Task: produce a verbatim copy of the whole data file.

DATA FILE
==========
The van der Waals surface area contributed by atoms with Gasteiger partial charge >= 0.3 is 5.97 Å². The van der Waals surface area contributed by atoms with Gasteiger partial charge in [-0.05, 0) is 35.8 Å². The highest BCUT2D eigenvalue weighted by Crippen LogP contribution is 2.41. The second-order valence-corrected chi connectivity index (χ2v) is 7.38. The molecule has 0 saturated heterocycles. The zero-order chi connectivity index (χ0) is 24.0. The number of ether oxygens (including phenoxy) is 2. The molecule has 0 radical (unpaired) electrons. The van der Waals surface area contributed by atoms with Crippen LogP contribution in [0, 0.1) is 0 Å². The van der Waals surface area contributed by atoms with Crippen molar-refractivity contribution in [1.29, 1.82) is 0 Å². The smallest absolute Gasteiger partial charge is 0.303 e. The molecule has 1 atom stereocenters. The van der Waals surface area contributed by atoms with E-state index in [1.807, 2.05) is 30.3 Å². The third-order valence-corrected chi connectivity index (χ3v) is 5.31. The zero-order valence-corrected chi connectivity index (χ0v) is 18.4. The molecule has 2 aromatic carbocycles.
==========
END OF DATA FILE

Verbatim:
The van der Waals surface area contributed by atoms with Gasteiger partial charge >= 0.3 is 5.97 Å². The van der Waals surface area contributed by atoms with Gasteiger partial charge in [-0.05, 0) is 35.8 Å². The highest BCUT2D eigenvalue weighted by Crippen LogP contribution is 2.41. The second-order valence-corrected chi connectivity index (χ2v) is 7.38. The molecule has 0 saturated heterocycles. The zero-order chi connectivity index (χ0) is 24.0. The number of ether oxygens (including phenoxy) is 2. The molecule has 0 radical (unpaired) electrons. The van der Waals surface area contributed by atoms with Crippen LogP contribution in [0, 0.1) is 0 Å². The van der Waals surface area contributed by atoms with Crippen molar-refractivity contribution in [1.29, 1.82) is 0 Å². The smallest absolute Gasteiger partial charge is 0.303 e. The molecule has 1 atom stereocenters. The van der Waals surface area contributed by atoms with E-state index in [1.807, 2.05) is 30.3 Å². The third-order valence-corrected chi connectivity index (χ3v) is 5.31. The zero-order valence-corrected chi connectivity index (χ0v) is 18.4. The molecule has 2 aromatic carbocycles.